What is PreMiEr?
The Engineering Research Center (ERC) for Precision Microbiome Engineering (PreMiEr) studies and improves the microbiomes of the built environment.
It is a National Science Foundation (NSF) funded collaboration between Duke University, North Carolina Agricultural & Technical State University (N.C. A&T), North Carolina State University (NCSU), the University of North Carolina at Chapel Hill (UNC-CH), and the University of North Carolina at Charlotte (UNC Charlotte).
What is a microbiome?
Microbiomes are the (mostly) unseen communities of bacteria, fungi, viruses, and other microorganisms that inhabit a specific environment.
Almost everywhere on Earth hosts a microbiome. Soils, oceans, air, buildings, and even your own body have different and complex microbiomes, and each can be unique!
What is the "built environment?"
The built environment refers to any space built by humans, generally what we refer to as “indoors.”
These spaces include your home, place of work, vehicle, hospital, and shopping mall. The average person can spend up to 90% of their life within built environments.
Why should we care about microbiomes of the built environment?
We are all too aware that some microbes can make us sick, and many of those can be picked up through contact with our immediate environment.
One mission of PreMiEr is to learn how to prevent harmful or pathogenic microbes from surviving in the built environment and help make our time spent indoors safer.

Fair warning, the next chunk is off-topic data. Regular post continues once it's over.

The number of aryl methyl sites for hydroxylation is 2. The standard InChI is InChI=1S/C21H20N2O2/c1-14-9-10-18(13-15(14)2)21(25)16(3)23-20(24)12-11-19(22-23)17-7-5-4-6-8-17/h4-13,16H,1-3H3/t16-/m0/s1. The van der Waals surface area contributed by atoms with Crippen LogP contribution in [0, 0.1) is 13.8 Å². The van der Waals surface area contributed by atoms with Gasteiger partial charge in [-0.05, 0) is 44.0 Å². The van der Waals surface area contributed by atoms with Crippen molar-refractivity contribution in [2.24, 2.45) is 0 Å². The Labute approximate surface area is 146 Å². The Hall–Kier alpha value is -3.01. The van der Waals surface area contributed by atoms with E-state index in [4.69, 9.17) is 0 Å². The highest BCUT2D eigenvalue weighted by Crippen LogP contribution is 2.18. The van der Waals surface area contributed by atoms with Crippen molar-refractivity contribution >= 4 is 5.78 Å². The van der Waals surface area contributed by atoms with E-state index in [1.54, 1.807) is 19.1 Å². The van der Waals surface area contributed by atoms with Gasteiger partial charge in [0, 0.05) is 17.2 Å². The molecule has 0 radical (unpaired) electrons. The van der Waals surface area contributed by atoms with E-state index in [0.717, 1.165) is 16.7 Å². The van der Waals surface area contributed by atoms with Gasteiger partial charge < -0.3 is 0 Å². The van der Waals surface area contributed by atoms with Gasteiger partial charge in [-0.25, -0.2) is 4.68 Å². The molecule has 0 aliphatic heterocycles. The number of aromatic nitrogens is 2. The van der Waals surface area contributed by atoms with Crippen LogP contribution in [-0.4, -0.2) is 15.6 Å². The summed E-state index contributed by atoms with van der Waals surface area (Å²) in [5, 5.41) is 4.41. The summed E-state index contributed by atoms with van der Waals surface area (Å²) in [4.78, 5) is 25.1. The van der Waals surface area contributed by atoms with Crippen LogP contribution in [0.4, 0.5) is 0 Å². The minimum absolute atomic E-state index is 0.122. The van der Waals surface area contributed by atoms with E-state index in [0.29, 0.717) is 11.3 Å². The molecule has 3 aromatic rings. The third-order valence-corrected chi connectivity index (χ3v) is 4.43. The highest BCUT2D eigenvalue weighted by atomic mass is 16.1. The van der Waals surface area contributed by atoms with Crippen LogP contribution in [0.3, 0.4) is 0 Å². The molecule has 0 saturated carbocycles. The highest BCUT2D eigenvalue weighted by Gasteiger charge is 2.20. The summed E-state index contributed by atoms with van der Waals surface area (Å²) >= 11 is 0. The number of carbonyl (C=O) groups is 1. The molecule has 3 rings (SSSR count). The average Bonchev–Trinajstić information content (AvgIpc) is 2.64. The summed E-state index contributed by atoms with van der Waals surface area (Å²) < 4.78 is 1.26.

Can a building microbiome be "healthy?"
Recent advances in both materials and design have helped to improve the health of buildings and the people in them.
In PreMiEr, we are also attempting to learn if the presence of specific microbes can also lead to healthier indoor spaces.
Our researchers and partners may one day design buildings to promote the growth of those helpful microorganisms, all while educating a new and diverse generation of engineers.
“This center touches on the struggles any parent or caregiver undergoes because they want to make the best decisions about what their loved ones are exposed to, but that’s a really difficult thing to do because we don’t yet know what a healthy microbiome might look like in the places we spend most of our time. Our goal is to start to fill those data gaps and lay the foundation for researchers to dig into these important questions.”
PreMiEr’s vision is to develop an integrated framework that enables the bioinformed design of smart and healthy built environments while also broadly advancing microbiome engineering technologies.
Watch our video to learn more.
PreMiEr Engages Local Middle School Students
Using the powers of science and a plastic bag for DNA extraction, PreMiEr faculty member Dr. Joshua Granek and graduate student Eva Kim recently traveled to a local middle school to introduce students there to the strange and complex world of soil microbiomes.
PreMiEr researcher, Dr. Lingchong You, co-authors paper on controlling cellular processes
Dr. Lingchong You, a professor in Biomedical Engineering at Duke University and PreMiEr researcher, recently co-authored a paper published in Nature Chemical Biology describing methods for compartmentalizing cellular processes in mammalian and bacterial cells. Among...
New publication on using computer models to predict microbiome-associated disease
Congratulations to PreMiEr researcher Dr. Yi-Hui Zhou of North Carolina State University who recently co-authored an article entitled "Leveraging Scheme for Cross-Study Microbiome Machine Learning Prediction and Feature Evaluations" in the journal Bioengineering. Link...